First Book in Physiology and Hygiene eBook

This eBook from the Gutenberg Project consists of approximately 124 pages of information about First Book in Physiology and Hygiene.

3.  Alcohol may be separated from beer and other fermented liquids by boiling.

4.  Brandy is distilled from fermented fruit juice, whiskey and gin from beer or fermented grains, rum from fermented molasses.

5.  Alcohol is the result of a sort of decay, and much good food is destroyed in producing it.

6.  Besides ordinary alcohol, there are several other kinds.  Naphtha and fusel-oil are alcohols.

7.  All the members of the alcohol family are poisons; all will burn, and all will intoxicate.  The alcohol family have several bad relations, among which are carbolic acid, ether, and chloroform.

8.  Cider, beer, and wine are harmful and dangerous as well as strong liquors.  “Bitters” often contain as much alcohol as the strongest liquors, and sometimes more.

9.  Alcoholic liquors are sometimes adulterated, but they usually contain no poison worse than alcohol.  Pure alcohol is scarcely less dangerous than that which is adulterated.

10.  Death sometimes occurs almost instantly from taking strong liquors.

11.  Alcohol will kill grass and other plants, if poured upon them or about their roots.

12.  Mr. Darwin proved that the vapor of alcohol will kill plants; also that plants become intoxicated by breathing the vapor of alcohol.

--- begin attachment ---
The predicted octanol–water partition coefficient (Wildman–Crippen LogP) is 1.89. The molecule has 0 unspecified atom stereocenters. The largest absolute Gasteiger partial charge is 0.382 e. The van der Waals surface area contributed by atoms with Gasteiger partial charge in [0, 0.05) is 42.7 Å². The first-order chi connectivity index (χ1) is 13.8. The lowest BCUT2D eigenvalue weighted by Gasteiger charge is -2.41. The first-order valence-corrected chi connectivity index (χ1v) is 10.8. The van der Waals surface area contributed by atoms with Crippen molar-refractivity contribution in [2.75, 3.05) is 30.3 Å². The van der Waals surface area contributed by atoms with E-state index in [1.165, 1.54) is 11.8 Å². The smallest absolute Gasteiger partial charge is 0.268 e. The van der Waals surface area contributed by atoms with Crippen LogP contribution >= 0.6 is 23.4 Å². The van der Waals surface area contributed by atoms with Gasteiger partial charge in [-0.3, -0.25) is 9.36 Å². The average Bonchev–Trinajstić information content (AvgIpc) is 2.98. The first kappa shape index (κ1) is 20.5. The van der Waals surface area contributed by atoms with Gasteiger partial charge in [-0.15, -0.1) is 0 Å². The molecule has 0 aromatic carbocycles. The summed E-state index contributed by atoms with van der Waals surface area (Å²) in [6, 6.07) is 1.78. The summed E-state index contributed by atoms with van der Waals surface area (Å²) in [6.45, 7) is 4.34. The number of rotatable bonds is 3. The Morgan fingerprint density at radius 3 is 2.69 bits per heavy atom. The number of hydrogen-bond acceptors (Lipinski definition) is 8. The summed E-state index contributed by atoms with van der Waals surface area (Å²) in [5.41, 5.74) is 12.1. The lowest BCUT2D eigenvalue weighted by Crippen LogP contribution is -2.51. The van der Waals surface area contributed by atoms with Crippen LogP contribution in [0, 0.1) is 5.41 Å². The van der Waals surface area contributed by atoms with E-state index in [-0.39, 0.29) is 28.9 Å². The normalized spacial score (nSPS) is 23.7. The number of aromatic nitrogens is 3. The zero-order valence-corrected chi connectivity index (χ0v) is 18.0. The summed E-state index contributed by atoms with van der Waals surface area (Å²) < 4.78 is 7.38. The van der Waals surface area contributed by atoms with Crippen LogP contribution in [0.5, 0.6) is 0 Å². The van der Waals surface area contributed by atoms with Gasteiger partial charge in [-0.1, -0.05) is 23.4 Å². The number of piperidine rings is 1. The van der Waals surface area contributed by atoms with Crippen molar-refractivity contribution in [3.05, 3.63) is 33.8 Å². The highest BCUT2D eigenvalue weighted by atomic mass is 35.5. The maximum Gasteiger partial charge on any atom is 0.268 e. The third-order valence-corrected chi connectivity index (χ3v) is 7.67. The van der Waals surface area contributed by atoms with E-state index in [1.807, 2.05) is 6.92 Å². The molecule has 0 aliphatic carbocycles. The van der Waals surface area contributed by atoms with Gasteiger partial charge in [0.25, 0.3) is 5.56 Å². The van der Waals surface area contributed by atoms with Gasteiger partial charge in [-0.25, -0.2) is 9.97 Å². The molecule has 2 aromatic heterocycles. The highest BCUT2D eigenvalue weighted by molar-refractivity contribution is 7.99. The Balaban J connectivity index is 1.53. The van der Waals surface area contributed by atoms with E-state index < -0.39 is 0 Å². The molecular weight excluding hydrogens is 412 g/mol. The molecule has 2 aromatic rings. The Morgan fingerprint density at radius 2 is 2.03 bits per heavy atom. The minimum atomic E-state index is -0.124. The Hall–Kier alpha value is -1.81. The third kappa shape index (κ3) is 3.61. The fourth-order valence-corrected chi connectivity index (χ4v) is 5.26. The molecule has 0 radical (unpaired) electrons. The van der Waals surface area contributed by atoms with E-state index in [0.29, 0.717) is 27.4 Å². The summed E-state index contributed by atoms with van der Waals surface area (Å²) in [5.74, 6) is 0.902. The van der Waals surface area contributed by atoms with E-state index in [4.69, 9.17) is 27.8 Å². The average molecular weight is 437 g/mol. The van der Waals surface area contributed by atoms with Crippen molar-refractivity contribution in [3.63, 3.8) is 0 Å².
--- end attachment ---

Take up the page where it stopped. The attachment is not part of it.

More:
13.  Alcohol, even in small quantities, hinders digestion.

14.  Alcohol causes the body to lose heat so rapidly that it becomes cooler instead of warmer.

15.  The danger of freezing to death when exposed to extreme cold is greatly increased by taking alcohol.

16.  Stanley, and other African explorers, say that it is dangerous to use alcoholic drinks in hot climates.

17.  In very hot weather, persons who use alcoholic drinks are more subject to sunstroke than those who do not.

18.  Beefsteak soaked in alcohol becomes tough like leather.  An egg placed in alcohol is hardened as though it had been boiled.

19.  The effect of alcohol upon the brain, nerves, and other tissues of the body is much the same as upon the beefsteak and the egg.


CHAPTER I. THE HOUSE WE LIVE IN.—­What is the body like?  Does the body resemble anything else besides a house?  How is it like a machine?  Name the different parts of the body.  What is anatomy? physiology? hygiene?

CHAPTER II.  A GENERAL VIEW OF THE BODY.—­What are the main parts of the body?  Name the different parts of the head; of the trunk; of each arm; of each leg.  What covers the body?

CHAPTER III.  THE INSIDE OF THE BODY.—­What is the name of the framework of the body?  What is the skull?  How is the back-bone formed?  Name the two cavities of the trunk.  What does the chest contain? the abdomen?

CHAPTER IV.  OUR FOODS.—­Of what are our bodies made?  What are foods?  Where do we get our foods?  Name some animal foods; some vegetable foods.  What are poisons?

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First Book in Physiology and Hygiene from Project Gutenberg. Public domain.
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